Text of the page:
Over the course of about a year, I played through all six games in the Myst series. You might have heard of the classic 1993 puzzle game Myst and its first sequel, Riven, but not a lot of people know that there are a total of six installments in the series, as well as some novels that expand the lore. A big part of the reason I played them all was that one of my best friends, ArcticMetal, has been a huge Myst fan since childhood and wanted me to experience a series that meant a lot to him. Fortunately, this meant I could play while screensharing on discord and asking him for hints with the puzzles—I definitely wouldn’t have gotten through it all without that, as these games are hard. Sometimes they’re challenging in a way that’s fun and satisfying, but a lot of the time they just annoyed me, and I would have almost certainly ragequit without a friend to help me and motivate me to continue. But I’m glad I took this long Myst journey, even though there were some frustrating points along this way. This review will summarize some of my feelings about each game without spoiling much beyond some general explanation of how the story goes.
The iconic classic that started it all brings you to the eponymous Myst Island, from which you travel to several other “ages” in search of missing pages from books. At first, you want the pages to help free two mysterious prisoners named Sirrus and Achenar, but as your journey teaches you more about their past, you may start to side with Atrus—their father, who imprisoned them—instead. The basic idea of the Myst series is that Atrus has the ability to write different worlds into existence through magic books that will teleport you into the corresponding age if you touch them. You typically spend a Myst game traveling between a few of these different “ages,” in which you have to solve puzzles to reach some goal or other and get back to where you came from, uncovering some lore through cheesy FMV scenes along the way. The FMV scenes are probably my favourite element of the entire series, as the actors are always hamming it up and it’s a lot of fun. I especially love Sirrus and Achenar from this one, and Arctic and I still quote one line Sirrus yells at you in his bad end, “You stupid fool!”, all the time. My least favourite part of the original Myst is one age that’s centered around sound-based puzzles, as you have to spend a lot of time figuring out where to go based on distinguishing the differences between various weird sound effects, and I was just awful at it and couldn’t tell some of them apart to save my life. I’d definitely recommend a guide for that one, but the rest is pretty fun and includes some really cool environments. It’s plain to see why Myst had such an impact, as it’s a very impressive game for its time.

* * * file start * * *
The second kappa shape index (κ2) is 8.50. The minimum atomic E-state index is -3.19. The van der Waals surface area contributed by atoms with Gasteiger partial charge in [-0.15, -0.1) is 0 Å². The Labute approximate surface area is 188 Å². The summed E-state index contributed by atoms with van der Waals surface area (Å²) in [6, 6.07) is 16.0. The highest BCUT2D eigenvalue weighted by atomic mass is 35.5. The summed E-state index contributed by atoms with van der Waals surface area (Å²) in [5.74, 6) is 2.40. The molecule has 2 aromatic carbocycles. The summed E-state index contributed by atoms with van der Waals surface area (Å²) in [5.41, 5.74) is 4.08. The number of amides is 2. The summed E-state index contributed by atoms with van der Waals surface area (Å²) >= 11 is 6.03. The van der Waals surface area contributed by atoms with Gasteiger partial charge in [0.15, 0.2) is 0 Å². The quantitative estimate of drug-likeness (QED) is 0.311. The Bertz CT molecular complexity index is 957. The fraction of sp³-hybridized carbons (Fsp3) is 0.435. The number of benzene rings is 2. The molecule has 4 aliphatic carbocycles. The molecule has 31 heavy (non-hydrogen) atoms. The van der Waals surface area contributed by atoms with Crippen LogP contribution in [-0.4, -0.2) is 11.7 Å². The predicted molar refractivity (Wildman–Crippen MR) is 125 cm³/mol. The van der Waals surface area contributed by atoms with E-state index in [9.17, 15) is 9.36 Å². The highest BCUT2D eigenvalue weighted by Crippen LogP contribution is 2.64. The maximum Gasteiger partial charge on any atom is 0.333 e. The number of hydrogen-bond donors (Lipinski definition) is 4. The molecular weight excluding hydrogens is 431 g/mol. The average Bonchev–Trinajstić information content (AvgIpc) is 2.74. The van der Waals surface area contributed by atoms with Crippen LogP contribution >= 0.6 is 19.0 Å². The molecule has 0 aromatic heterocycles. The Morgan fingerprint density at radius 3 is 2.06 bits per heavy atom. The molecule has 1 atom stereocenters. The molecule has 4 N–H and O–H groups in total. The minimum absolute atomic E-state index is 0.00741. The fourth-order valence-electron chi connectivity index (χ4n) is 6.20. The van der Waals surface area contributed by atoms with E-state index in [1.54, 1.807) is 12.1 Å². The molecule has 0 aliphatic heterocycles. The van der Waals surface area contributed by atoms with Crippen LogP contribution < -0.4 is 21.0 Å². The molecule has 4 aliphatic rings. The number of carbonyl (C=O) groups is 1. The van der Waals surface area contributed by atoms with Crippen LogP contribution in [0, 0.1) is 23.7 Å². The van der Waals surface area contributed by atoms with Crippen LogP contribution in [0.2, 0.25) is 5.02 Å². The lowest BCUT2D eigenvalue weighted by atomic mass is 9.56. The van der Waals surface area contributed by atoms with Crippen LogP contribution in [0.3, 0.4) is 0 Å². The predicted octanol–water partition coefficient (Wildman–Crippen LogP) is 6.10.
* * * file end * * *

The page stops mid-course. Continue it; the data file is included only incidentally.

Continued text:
Riven sets itself apart from the rest of the series by taking place entirely in one very large age, with puzzles and clues scattered all over the map. It’s a beautiful and deep world, and at first I was really excited to explore it all—but it ended up kind of annoying me in the end. I can appreciate how this kind of design would appeal to other people, but personally, I don’t really like searching the whole world for clues to puzzles. I prefer to walk into one room and know that there’s a puzzle in here and all the information I need to solve it is somewhere in the same general area, and there were points in Riven when it really irritated me to realize that I couldn’t solve something after all, because I missed something earlier, and it could be absolutely anywhere. Those frustrations were exacerbated by the way that you click around to move between different “nodes” in a way that can be a bit disorienting if you’re not used to it, making it difficult to figure out how to retrace your steps. Riven looks gorgeous but I mostly remember spending my time with it walking around lost and confused and annoyed. There was one self-contained puzzle in it that I remember fondly, though, in which a toy in a classroom teaches you the numbers in the language of the mythical D’ni culture. I had a great time figuring that one out, and it was more along the lines of the kind of puzzles that made the next game in the series my favourite.
Myst III: Exile (2001)
Exile is the point at which most people’s knowledge of the series seems to drop off, which is too bad, because I personally think it’s the best one. It introduces a new hammy villain, Saavedro, who sends you on a quest through a bunch of ages that Atrus wrote for Sirrus and Achenar when they were kids. This separates the puzzles into distinct areas again, which I much prefer to the Riven approach, and also gives some fun justification for their existence—they’ve been set up intentionally as lessons and challenges. Saavedro is portrayed by Brad Dourif, whom you might recognize from movie roles such as Grima Wormtongue in Lord of the Rings, and he’s my favourite character of the whole series. One of the memories that stands out from this playthrough was when Arctic and I had some problem with discord and couldn’t get sound to work in the screensharing, so I kept trying to badly summarize the content of Saavedro’s anguished monologues for his amusement. While the first two Myst games were developed by Cyan Worlds, Exile is by Presto Studios, and that change in developers is likely the reason this one never gained as much traction. But personally, I think Presto Studios couldn’t have done a better job at taking over an ongoing series and keeping it fun and fresh. Unfortunately, the company shut down in 2002, and Myst changed hands again, swinging to the opposite extreme with my least favourite entry in the series.